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Rats in the Kitchen and Environmental Propaganda on DVD By: Don Feder
FrontPageMagazine.com | Friday, July 27, 2007

New In Theaters – “Ratatouille”

In deference to victims of the Bubonic Plague (1347-1351), I was prepared not to like this animated tale of a culinary rat who becomes the Paul Prudhomme of his species But, like the movie’s restaurant critic, I couldn’t help myself.

“Ratatouille” is a savory concoction of follow-your-dreams, loyalty, romance and family, spiced with droll dialogue and slapstick humor. It’s Mickey Mouse meets The French Chef, with Charlie Chaplin thrown into the mix.

The hero, rat Remy, is an endearing combination of shyness and pluck.  The acolyte of cordon-bleu cooking washes up (literally) in Paris and – inspired by the shade of his hero, Chef Gusteau – invades the master’s former-five-star eatery.

By saving a soup from disaster, Remy (whose sense of smell is so acute that he can actually visualize aromas) accidentally becomes a gastronomic sensation.

The obstacle of a rat in the kitchen (mon dieu! Call le exterminator, touts suite!) is overcome when Chef Boyar Rodent forms a secret alliance with a hapless human, a scullery lad named Linguini.

Hidden under Linguini’s chef’s hat, Remy directs his bumbling efforts – making his limbs move by pulling his hair. The result is (voila!) mouthwatering masterpieces, due to the combined efforts of a boy who can’t cook and a rat who can’t be seen around food.

The movie abounds with lovable and loath-able characters – good-naturedly inept Linguini, imperious Skinner (Napoleon of the kitchen), tough, no-nonsense Colette (whose heart Linguini melts like butter in a saucepan), Remy’s rotund brother rat Emile (whose motto is, “if you can overcome the gag reflex, swallow it”) and, of course, the cadaverous critic Anton Ego (voice of Peter O’Toole). When Linguini asks Attila The Restaurant Reviewer what he’d like for dinner and Ego replies in a rumbling voice “Your heart, roasted on a spit,” you can believe it.

“Ratatouille” is Pixar magic. Children will love the adventure and humor (like when the rodents tie up a health inspector and toss him in a meat locker – serves him right, the nosey bureaucrat).

Adults will savor the subtler delights of a rat creating haute cuisine, and an intimidating critic taken back to his provincial childhood by the scent of a savory dish artistically prepared (ratatouille – what else?).

In a summer of films moviegoers could gag on, “Ratatouille” is satisfying in every way. I left the theater craving more than popcorn. Ratty gets an A-.

New on DVD – “The Last Mimzy

“The Last Mimzy” takes us to a place of   to paraphrase “The Age of Aquarius” – “mystic crystal revelation and the mind’s annihilation.”

Two adorable, precocious kids, Noah and his sister Emma, find a box on the beach with objects they call toys. Various of the “toys” spin in space, create energy fields, and impart psychic powers.

One is a stuffed rabbit which emits electronic purring sounds. Emma calls it “Mimzy” and says it teaches her. What’s up, Doc?

Well, before you can say “Shirley MacLaine,” the children are levitating (Emma scares her parents by floating a few feet above the floor), teleporting objects, communicating with their minds, directing the efforts of spiders, and causing a power outage in Seattle that mobilizes the Department of Homeland Security.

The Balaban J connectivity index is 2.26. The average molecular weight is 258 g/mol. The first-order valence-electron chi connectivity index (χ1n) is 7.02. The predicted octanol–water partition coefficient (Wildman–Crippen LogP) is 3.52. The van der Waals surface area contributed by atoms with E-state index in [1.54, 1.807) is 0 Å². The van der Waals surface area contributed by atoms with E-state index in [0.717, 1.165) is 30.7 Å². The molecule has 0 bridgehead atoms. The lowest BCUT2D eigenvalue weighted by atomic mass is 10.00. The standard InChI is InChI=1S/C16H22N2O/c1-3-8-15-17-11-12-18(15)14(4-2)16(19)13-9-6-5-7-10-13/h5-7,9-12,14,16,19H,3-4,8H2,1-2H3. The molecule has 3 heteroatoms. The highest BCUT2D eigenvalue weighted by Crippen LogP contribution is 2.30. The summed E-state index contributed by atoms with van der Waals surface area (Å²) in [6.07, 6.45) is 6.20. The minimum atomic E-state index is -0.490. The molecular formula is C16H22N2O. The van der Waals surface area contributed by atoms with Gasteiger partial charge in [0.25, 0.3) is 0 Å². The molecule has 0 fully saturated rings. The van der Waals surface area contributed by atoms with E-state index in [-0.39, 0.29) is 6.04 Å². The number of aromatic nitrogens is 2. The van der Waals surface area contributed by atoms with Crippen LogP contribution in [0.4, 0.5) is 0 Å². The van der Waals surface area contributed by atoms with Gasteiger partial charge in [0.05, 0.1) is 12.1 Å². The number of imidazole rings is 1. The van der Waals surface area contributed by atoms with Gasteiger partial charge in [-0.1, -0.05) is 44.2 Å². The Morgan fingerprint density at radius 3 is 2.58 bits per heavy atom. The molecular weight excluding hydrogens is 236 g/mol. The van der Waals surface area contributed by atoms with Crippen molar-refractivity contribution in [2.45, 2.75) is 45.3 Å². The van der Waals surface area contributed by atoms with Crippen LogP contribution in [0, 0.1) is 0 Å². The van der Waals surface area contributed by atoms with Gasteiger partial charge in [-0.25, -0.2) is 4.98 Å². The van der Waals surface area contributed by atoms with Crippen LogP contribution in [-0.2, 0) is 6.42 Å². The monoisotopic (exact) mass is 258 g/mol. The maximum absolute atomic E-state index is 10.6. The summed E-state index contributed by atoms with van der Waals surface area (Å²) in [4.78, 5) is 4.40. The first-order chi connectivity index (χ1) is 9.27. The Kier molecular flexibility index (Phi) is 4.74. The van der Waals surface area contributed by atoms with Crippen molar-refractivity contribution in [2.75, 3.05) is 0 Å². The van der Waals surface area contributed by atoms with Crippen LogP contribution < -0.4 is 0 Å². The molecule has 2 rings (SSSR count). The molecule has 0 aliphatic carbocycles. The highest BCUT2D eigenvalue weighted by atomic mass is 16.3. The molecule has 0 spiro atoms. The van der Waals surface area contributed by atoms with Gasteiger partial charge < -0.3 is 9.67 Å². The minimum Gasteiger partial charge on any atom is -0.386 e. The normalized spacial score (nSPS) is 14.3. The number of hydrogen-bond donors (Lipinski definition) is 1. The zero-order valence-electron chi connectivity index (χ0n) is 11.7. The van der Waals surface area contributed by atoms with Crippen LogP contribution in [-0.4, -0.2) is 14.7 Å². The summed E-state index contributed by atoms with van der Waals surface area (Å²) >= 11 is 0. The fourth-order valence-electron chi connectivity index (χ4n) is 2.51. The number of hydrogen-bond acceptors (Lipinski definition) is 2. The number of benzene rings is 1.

The New Agey tale is splotchy as a tie-dyed shirt. “Mimzy” is a form of artificial intelligence sent from a future where our DNA is in the dumps (presumably due to Exxon) and the earth is dying because we failed to heed Al Gore’s An Inconvenient Truth.

The mission of A.I. Bunny is to find a pure soul who can provide that intangible something to save the planet. The purpose of the other objects/toys is to help the children develop their psychic powers and eventually send bionic Bugs back to the future.

The adults are all well-meaning (even Michael Clarke Duncan, the gravelly-voiced local honcho of Homeland Security) if more than slightly confused.

The characters who come closest to hitting on the truth are a hippy-wanna-be science teacher (played by Rainn Wilson) – who sits cross-legged on his desk while lecturing his class on how pollution is screwing up our genetic code – and his meditating, palm-reading fiancé.

Having visited Tibet with his honey, Timothy Leary Jr. has achieved the proverbially higher state of consciousness. When he discovers that Noah is drawing detailed replicas of ancient mandalas (geometric patterns related to Buddhism), Wilson and his girlfriend engage in some spiritual sleuthing. After reading little Emma’s palm, the girlfriend pronounces the child special and destined to do big stuff.

In the end, it turns out that Emma’s DNA (delivered in a tear drop that falls on Mimzy before Bunny makes the return trip) saves the future and leads to a groovy new world where we are all one with nature and can communicate telepathically and fly.

Lord knows we all need a little magic. Fantasy is fine. But do we want young moviegoers to believe that all of the world’s problems will be solved if we just get down with ESP?

Mimzy” is ditzy. The plot is confusing and the action drags. In this “Mimzy,” the slithy toves don’t gyre and gimble in the wabe. Beware the B-movie, my son. O Frabjous day, callooh, callay! Bugs get a C-.

Don Feder is a former Boston Herald writer who is now a political/communications consultant. He also maintains his own website, DonFeder.com.

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